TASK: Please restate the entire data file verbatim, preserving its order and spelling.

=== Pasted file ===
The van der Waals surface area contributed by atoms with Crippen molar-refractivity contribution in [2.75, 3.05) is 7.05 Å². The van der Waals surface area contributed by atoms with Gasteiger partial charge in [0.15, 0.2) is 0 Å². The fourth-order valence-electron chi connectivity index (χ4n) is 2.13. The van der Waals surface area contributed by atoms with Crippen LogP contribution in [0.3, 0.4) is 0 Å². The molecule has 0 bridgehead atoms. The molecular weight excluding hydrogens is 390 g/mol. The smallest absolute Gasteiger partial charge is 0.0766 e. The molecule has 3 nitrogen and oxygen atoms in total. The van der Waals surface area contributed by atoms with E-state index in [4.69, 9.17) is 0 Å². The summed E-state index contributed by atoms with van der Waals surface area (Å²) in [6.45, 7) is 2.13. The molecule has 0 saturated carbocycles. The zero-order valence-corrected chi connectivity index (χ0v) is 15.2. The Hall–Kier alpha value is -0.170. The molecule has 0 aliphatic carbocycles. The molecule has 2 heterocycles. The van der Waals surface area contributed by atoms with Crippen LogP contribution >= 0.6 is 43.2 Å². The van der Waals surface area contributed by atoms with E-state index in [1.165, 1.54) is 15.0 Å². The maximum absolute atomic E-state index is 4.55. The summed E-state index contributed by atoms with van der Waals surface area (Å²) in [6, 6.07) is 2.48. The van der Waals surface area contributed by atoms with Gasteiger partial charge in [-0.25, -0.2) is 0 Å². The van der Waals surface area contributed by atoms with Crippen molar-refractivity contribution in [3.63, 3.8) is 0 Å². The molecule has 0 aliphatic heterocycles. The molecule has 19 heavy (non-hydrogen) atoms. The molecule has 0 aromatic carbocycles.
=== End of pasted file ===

The van der Waals surface area contributed by atoms with Crippen molar-refractivity contribution in [2.75, 3.05) is 7.05 Å². The van der Waals surface area contributed by atoms with Gasteiger partial charge in [0.15, 0.2) is 0 Å². The fourth-order valence-electron chi connectivity index (χ4n) is 2.13. The van der Waals surface area contributed by atoms with Crippen LogP contribution in [0.3, 0.4) is 0 Å². The molecule has 0 bridgehead atoms. The molecular weight excluding hydrogens is 390 g/mol. The smallest absolute Gasteiger partial charge is 0.0766 e. The molecule has 3 nitrogen and oxygen atoms in total. The van der Waals surface area contributed by atoms with E-state index in [4.69, 9.17) is 0 Å². The summed E-state index contributed by atoms with van der Waals surface area (Å²) in [6.45, 7) is 2.13. The molecule has 0 saturated carbocycles. The zero-order valence-corrected chi connectivity index (χ0v) is 15.2. The Hall–Kier alpha value is -0.170. The molecule has 0 aliphatic carbocycles. The molecule has 2 heterocycles. The van der Waals surface area contributed by atoms with Crippen LogP contribution >= 0.6 is 43.2 Å². The van der Waals surface area contributed by atoms with E-state index in [1.165, 1.54) is 15.0 Å². The maximum absolute atomic E-state index is 4.55. The summed E-state index contributed by atoms with van der Waals surface area (Å²) in [6, 6.07) is 2.48. The van der Waals surface area contributed by atoms with Gasteiger partial charge in [-0.25, -0.2) is 0 Å². The van der Waals surface area contributed by atoms with Crippen molar-refractivity contribution in [3.63, 3.8) is 0 Å². The molecule has 0 aliphatic heterocycles. The molecule has 19 heavy (non-hydrogen) atoms. The molecule has 0 aromatic carbocycles.